Notes on a Conversation with Uriah Springer
Jan. 20. 1798. Cap Uriah Springer of Fayette county Pensva calls on me (with Judge Turner) and informs me he was on the Monongehela in 1774. he lived there. that Logan’s family was killed by one Greathouse & others. that they had been over yellow1 creek a water of the Ohio 60. miles below Pittsbg & 130. above Kanhaway to the Shawanee encampment in a friendly way. that the Indians came over in a canoe after the whites & on their coming to the shore were shot by Greathouse’s party2 Greathouse himself shot a woman who was ashore on the land, deliberately, after promising her not. that either a little before or after this, Michael Cressop (who was improving land on the Ohio) with others attacked a party of Shawanese & killed three. this brought on Dunmore’s war. Judge Turner says Govr. Howard informed him he saw Cresap at Baltimore soon after with the scalps
MS (DLC); entirely in TJ’s hand.
Uriah Springer (ca. 1755–1826), a native of New Jersey who migrated to the trans-Appalachian frontier at a young age, began his military career as an ensign of Virginia militia under Lord Dunmore in 1774, served as an officer in Virginia regiments of the Continental Line during the Revolutionary War, was a captain of United States infantry from 1792 to 1796, and was commissioned a brigade inspector during the War of 1812 (Louise Phelps Kellogg, ed., Frontier Retreat on the Upper Ohio 1779–1781, Collections 24, Draper Series 5, of Publications of the State Historical Society of Wisconsin [Madison, 1917], 278n; Heitman, Continental Army, 512).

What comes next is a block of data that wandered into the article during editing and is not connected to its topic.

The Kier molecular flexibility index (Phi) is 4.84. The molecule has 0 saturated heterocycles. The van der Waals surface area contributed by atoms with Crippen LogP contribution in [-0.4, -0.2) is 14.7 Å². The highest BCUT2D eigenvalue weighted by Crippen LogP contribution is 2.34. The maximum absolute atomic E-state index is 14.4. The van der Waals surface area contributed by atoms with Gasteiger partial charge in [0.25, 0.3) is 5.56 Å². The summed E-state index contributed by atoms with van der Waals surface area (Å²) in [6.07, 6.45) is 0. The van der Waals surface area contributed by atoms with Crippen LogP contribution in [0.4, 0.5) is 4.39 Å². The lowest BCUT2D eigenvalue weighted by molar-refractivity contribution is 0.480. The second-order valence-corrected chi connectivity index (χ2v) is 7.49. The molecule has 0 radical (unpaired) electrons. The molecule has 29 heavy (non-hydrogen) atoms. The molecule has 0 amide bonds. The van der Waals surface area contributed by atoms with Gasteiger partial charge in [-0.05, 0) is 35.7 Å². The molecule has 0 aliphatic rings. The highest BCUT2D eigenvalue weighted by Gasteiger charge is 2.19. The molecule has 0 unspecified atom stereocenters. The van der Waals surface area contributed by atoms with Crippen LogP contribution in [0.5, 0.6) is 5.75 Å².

From Philadelphia on 11 June 1798 George Turner, who had been a judge of the Northwest Territory, addressed a letter to TJ as the president of the American Philosophical Society. The letter, which TJ did not endorse or record in SJL, consisted of a description of an animal that Turner had observed at Vincennes in 1794 and called the prairie squirrel. Endorsed by an officer of the society as received on 16 June, Turner’s letter was actually presented at a meeting held the day before. It was referred to Benjamin Smith Barton for consideration, but the society considered it too preliminary an observation to merit publication (RC in PPAmP: Manuscript Communications, Natural History; APS description begins American Philosophical Society description ends , Proceedings, 22, pt. 3 , 272–3). Another letter from Turner to TJ, dated 2 Mch. 1794 and recorded in SJL as received from Cincinnati on 21 May of that year, has not been found. Elected to the APS description begins American Philosophical Society description ends in 1790, Turner was an active member, had chaired some meetings in the president’s absence, and in January 1800 was elected one of three curators. The following month, however, the society learned that he had diverted most of a $500 gift. Turner resigned under threat of expulsion and had to give the APS description begins American Philosophical Society description ends a bond and a mortgage on land in Virginia to assure repayment of the missing funds (APS description begins American Philosophical Society description ends , Proceedings, 22, pt. 3 , 179, 214, 221, 237, 251–2, 269–70, 286, 288, 290, 295–7, 312, 313; APS description begins American Philosophical Society description ends , Transactions, 4:334–5, 510–18; Vol. 24:604n).
1. TJ interlined the text from this word through “Kanhaway” in place of “the river.”
2. Word interlined in place of “family.”